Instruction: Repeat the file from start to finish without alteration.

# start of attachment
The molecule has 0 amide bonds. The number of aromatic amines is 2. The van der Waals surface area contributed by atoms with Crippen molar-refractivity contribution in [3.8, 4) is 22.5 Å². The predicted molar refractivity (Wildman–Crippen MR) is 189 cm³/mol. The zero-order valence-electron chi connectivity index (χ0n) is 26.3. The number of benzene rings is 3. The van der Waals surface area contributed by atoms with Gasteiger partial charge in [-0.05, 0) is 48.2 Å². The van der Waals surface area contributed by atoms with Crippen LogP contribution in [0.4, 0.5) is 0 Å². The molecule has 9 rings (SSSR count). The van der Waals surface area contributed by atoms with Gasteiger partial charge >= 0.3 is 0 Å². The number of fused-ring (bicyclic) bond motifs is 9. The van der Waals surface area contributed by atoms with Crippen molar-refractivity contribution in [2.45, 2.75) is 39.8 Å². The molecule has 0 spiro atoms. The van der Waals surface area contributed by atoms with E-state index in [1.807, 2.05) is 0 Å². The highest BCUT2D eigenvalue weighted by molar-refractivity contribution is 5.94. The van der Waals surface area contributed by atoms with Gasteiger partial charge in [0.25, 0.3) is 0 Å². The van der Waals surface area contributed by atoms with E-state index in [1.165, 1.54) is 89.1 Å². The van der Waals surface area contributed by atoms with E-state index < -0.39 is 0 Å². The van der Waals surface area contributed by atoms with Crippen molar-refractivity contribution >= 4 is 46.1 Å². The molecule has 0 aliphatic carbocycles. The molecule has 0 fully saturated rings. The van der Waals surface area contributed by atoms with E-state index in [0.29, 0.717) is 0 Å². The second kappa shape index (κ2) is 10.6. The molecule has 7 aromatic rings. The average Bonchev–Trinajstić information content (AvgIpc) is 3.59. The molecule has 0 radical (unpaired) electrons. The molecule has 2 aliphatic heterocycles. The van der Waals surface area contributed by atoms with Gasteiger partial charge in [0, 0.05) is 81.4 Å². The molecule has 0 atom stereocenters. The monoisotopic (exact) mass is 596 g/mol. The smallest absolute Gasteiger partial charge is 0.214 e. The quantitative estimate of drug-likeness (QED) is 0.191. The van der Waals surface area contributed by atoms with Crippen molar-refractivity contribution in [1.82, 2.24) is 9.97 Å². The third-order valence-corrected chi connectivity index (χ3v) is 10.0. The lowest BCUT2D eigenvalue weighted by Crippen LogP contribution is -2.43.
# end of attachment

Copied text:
The molecule has 0 amide bonds. The number of aromatic amines is 2. The van der Waals surface area contributed by atoms with Crippen molar-refractivity contribution in [3.8, 4) is 22.5 Å². The predicted molar refractivity (Wildman–Crippen MR) is 189 cm³/mol. The zero-order valence-electron chi connectivity index (χ0n) is 26.3. The number of benzene rings is 3. The van der Waals surface area contributed by atoms with Gasteiger partial charge in [-0.05, 0) is 48.2 Å². The van der Waals surface area contributed by atoms with Crippen LogP contribution in [0.4, 0.5) is 0 Å². The molecule has 9 rings (SSSR count). The van der Waals surface area contributed by atoms with Gasteiger partial charge >= 0.3 is 0 Å². The number of fused-ring (bicyclic) bond motifs is 9. The van der Waals surface area contributed by atoms with Crippen molar-refractivity contribution in [2.45, 2.75) is 39.8 Å². The molecule has 0 spiro atoms. The van der Waals surface area contributed by atoms with E-state index in [1.807, 2.05) is 0 Å². The highest BCUT2D eigenvalue weighted by molar-refractivity contribution is 5.94. The van der Waals surface area contributed by atoms with Gasteiger partial charge in [0.25, 0.3) is 0 Å². The van der Waals surface area contributed by atoms with E-state index in [1.165, 1.54) is 89.1 Å². The van der Waals surface area contributed by atoms with E-state index < -0.39 is 0 Å². The van der Waals surface area contributed by atoms with Crippen molar-refractivity contribution >= 4 is 46.1 Å². The molecule has 0 aliphatic carbocycles. The molecule has 0 fully saturated rings. The van der Waals surface area contributed by atoms with E-state index in [0.29, 0.717) is 0 Å². The second kappa shape index (κ2) is 10.6. The molecule has 7 aromatic rings. The average Bonchev–Trinajstić information content (AvgIpc) is 3.59. The molecule has 0 radical (unpaired) electrons. The molecule has 2 aliphatic heterocycles. The van der Waals surface area contributed by atoms with Gasteiger partial charge in [0, 0.05) is 81.4 Å². The molecule has 0 atom stereocenters. The monoisotopic (exact) mass is 596 g/mol. The smallest absolute Gasteiger partial charge is 0.214 e. The quantitative estimate of drug-likeness (QED) is 0.191. The van der Waals surface area contributed by atoms with Crippen molar-refractivity contribution in [1.82, 2.24) is 9.97 Å². The third-order valence-corrected chi connectivity index (χ3v) is 10.0. The lowest BCUT2D eigenvalue weighted by Crippen LogP contribution is -2.43.